Rock Hall, Md. Natural-gas investment firm managing partner
In 2004, Brown offered to rehab some wood-duck nesting boxes for DuPont’s Chesapeake Farms, and soon after, the Maryland DNR offered him duck-stamp funds to restore boxes on public wetlands. He founded the Maryland Wood Duck Initiative to develop a network of volunteers who help maintain and monitor nearly 1,800 boxes, which have produced more than 25,000 ducklings in just seven years.
Wildlife management became a hobby of mine in 1993, when my wife and I bought a farm in Kent County. I spent a decade converting it to a wildlife habitat complex including wetlands, where I found old wood-duck boxes. I read up on how to fix them, brought in more, then watched them get invaded by raccoons, squirrels, and snakes. I had about an eight-year learning curve before seeing any hatchlings; my desire to start the Maryland Wood Duck Initiative would come of my wanting to share that knowledge with others.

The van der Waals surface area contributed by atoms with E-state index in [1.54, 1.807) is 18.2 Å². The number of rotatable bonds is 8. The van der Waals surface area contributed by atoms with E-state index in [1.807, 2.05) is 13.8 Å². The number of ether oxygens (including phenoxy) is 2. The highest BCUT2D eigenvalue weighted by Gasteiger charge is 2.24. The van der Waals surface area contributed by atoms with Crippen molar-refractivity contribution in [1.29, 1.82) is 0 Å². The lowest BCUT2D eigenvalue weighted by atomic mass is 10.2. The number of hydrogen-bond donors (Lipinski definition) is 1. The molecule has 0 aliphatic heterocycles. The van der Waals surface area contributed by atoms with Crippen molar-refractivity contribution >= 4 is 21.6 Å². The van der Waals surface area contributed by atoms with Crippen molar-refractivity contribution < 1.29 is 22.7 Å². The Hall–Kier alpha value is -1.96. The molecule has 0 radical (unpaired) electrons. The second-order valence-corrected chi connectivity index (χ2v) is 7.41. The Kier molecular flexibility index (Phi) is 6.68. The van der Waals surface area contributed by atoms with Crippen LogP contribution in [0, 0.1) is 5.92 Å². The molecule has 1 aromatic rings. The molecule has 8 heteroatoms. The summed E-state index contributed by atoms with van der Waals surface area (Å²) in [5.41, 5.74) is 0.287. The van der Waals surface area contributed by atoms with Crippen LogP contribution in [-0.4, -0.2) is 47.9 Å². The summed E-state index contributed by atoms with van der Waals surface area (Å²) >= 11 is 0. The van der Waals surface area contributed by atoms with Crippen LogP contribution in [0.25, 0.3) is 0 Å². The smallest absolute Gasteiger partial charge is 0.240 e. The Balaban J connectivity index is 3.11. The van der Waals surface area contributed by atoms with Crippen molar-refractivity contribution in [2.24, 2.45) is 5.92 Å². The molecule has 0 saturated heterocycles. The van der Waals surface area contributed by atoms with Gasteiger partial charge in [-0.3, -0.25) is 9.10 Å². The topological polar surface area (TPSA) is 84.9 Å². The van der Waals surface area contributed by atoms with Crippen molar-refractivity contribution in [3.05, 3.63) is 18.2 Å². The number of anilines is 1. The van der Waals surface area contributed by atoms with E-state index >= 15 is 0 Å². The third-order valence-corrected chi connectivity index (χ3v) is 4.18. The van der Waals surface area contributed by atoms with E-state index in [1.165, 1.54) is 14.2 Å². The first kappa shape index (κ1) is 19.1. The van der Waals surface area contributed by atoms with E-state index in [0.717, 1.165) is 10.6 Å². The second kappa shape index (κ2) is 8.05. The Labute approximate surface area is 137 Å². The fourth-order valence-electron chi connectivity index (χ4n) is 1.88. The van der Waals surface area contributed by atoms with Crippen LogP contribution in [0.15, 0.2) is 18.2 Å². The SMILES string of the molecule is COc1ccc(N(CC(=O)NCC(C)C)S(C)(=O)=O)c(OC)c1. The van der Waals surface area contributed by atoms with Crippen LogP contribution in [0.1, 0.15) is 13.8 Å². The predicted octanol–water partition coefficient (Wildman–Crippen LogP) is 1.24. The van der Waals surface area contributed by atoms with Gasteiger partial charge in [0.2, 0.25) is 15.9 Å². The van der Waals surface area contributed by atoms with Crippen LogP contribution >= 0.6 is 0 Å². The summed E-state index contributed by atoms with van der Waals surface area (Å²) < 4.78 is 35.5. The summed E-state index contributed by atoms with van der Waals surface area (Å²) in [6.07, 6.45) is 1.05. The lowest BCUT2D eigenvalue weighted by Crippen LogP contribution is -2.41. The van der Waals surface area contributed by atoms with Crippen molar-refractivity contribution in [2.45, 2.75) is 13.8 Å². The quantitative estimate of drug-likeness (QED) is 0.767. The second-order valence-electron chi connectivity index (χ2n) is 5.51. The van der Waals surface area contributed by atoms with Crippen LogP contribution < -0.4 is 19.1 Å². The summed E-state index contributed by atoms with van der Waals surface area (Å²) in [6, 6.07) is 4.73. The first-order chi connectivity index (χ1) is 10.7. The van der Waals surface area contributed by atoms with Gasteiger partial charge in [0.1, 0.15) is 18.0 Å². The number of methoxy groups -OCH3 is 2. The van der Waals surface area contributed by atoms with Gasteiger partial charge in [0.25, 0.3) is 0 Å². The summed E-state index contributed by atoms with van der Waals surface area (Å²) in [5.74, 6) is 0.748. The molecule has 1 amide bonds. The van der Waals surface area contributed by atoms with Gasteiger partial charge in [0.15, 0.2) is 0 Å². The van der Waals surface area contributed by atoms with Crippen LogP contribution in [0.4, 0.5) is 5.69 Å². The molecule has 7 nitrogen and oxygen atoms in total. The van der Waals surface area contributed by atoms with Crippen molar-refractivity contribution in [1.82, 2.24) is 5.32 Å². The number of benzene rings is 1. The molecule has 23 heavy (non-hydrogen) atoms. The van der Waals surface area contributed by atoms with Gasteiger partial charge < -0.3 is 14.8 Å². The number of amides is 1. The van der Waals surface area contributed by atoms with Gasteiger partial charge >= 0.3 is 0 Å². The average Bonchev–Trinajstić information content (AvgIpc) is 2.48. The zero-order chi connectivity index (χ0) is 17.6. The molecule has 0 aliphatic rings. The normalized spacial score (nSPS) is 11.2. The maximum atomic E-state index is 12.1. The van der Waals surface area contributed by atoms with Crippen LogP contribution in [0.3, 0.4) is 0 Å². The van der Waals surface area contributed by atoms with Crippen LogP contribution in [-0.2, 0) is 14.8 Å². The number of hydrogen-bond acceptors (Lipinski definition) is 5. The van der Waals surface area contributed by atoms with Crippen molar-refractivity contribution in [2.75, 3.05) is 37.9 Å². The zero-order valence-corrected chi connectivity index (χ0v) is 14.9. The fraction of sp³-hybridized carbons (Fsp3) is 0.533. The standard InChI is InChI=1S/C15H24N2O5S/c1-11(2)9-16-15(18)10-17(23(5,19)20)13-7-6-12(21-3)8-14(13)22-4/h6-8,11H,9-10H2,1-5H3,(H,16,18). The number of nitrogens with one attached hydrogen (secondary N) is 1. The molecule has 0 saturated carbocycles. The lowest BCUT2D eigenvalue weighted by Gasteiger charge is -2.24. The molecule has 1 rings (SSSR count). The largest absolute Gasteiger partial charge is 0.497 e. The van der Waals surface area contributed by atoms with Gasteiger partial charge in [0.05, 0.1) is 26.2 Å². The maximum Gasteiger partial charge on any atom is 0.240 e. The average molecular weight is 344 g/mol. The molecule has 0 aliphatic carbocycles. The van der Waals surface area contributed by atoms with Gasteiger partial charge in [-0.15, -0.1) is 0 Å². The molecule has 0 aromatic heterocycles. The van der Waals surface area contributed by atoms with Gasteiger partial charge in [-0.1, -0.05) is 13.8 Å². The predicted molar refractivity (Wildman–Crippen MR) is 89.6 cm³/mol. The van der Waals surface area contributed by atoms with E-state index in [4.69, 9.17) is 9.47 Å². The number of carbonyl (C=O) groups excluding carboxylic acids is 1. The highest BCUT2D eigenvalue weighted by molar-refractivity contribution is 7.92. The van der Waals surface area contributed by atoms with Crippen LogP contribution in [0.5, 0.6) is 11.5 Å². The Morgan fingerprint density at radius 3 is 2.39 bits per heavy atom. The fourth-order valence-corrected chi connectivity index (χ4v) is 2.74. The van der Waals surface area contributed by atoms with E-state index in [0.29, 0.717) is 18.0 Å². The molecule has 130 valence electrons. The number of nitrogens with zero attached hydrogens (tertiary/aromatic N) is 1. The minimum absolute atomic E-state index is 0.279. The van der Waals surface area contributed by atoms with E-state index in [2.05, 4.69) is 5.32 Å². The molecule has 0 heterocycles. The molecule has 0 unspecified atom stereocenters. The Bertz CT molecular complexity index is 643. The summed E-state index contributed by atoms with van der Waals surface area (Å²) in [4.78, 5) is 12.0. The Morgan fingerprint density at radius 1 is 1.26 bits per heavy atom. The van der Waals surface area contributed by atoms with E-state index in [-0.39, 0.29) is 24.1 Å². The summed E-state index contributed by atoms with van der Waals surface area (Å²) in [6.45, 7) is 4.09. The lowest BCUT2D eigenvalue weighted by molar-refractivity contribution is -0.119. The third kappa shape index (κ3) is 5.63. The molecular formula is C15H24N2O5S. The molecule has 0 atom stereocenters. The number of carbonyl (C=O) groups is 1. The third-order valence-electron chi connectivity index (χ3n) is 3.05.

I don’t like to do anything halfway, so before committing to the task of using state duck-stamp funds to rehab two nesting sites for the 2005 hatch, I asked myself if it made sense to bite off so much responsibility. I also told the DNR that I didn’t want to do this if it was just about carpentry. I let them know that we could make a serious impact on the species and improve the total wetlands experience for our community.
We’re lucky in Maryland that this great habitat already exists. We just need to -maintain and optimize it. I can encourage volunteers with the reams of data we’ve -aggregated, but the experience is a true revelation. I couldn’t see paying to work off calories at the gym, not when I can do it this way and still have an extra beer at night.